The Business of War

By Samia Khoury
Thursday, February 20, 2003

My neighbor called me last night to offer his services to pick up the gas masks for us since he was going to get theirs anyway. All he needed was our Identity Cards and the old masks, which we were handed to us during the previous Gulf war in 1991.

Normally I would jump at the idea of somebody running an errand for me and sparing my waiting in a long line. But for some reason I did not feel good about picking up the masks when all the rest of my family and friends in the West Bank were deprived of that protection. Should we be spared the poisonous gas supposedly coming our way from Iraq while my sister and brother and all our people in the rest of the Palestinian Territories should go to blazes?

While our people continue to suffer and undergo a lot of hardships under the Israeli military occupation, we find ourselves caught in another tension out of fear from another Gulf war that is bound to affect our whole region. There is no way you can stop people from panicking. Three people in any neighborhood running out to get the gas masks can create mass hysteria, and the whole neighborhood will be rushing out to get them. A friend of ours told us that his neighbors actually informed him that he should go immediately because that day was the last day for the distribution of the gas masks. He reached the distribution centre almost out of breath only to find out that the information was a false rumor, and that there was no deadline whatsoever.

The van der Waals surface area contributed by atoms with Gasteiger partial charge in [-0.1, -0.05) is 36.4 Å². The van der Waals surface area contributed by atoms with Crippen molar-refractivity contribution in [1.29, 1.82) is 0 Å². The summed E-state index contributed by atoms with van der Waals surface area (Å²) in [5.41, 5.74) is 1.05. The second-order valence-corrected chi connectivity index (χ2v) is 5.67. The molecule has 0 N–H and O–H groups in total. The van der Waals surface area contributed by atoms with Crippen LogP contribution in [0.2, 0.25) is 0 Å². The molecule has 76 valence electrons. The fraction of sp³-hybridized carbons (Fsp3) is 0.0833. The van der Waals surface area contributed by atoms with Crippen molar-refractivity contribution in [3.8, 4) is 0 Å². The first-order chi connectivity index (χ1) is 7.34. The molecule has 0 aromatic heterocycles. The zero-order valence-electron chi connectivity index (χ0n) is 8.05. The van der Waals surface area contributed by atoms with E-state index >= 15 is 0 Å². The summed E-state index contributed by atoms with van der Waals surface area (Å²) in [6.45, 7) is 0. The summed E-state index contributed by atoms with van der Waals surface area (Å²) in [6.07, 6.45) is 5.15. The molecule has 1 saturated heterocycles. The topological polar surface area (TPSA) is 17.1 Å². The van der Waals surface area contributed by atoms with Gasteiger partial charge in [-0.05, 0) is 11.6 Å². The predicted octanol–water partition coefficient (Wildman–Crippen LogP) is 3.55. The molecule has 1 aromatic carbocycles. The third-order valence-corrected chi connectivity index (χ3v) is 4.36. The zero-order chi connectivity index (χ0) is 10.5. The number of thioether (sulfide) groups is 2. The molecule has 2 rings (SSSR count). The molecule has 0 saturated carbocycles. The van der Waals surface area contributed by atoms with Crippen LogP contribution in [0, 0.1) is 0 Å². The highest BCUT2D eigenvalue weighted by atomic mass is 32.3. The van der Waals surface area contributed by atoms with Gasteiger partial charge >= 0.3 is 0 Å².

After hearing his story I could not help but wonder: what a great opportunity for the manufacturers of those gas masks to market their merchandise. What would really happen to their business if there were no wars, or no mass hysteria for fear of a war. Who under normal circumstances would bother to buy a gas mask? Certainly not the consumer society that you would normally find in supermarkets, or in department stores. Maybe the civilians in the Palestinian refugee camps — who continue to be exposed to all sorts of gas bombs by the Israeli military occupation — would be potential customers for such kits. Yet under the circumstances they do not have the privilege of obtaining them. Ironically, though, when the Gulf war in 1991 was at its peak and some Iraqi missiles did reach our region, nobody was exposed to poisonous gas.

As I kept thinking of war as a business, I could not help but recollect an encounter I had many years ago with a gentleman from the Rifle Association. He knew I was involved with the YWCA and was very blunt that he would not support the work of the “Y” because of its World Council resolution on disarmament. These are business people, and they certainly do not want a group of women ruining their business. The YWCA has been avant garde and way ahead of Mr. Bush and Mr. Blair in demanding disarmament from everybody around the world. What would Mr. Bush do with all the armaments that the U.S. has and how are the manufacturers of those arms going to stay in business if wars are not made to erupt here and there every few years?

Actually, I do not see much difference between trading with drugs and arms. One devastates the soul and dignity of people, while the other physically devastates people and their environment. Wars that are waged for vested interests out of greed and out of coveting other countries’ resources are immoral and cannot be justified. In fact no war can be justified, especially nowadays when there is an United Nations body that has a mandate to solve world issues in peaceful ways.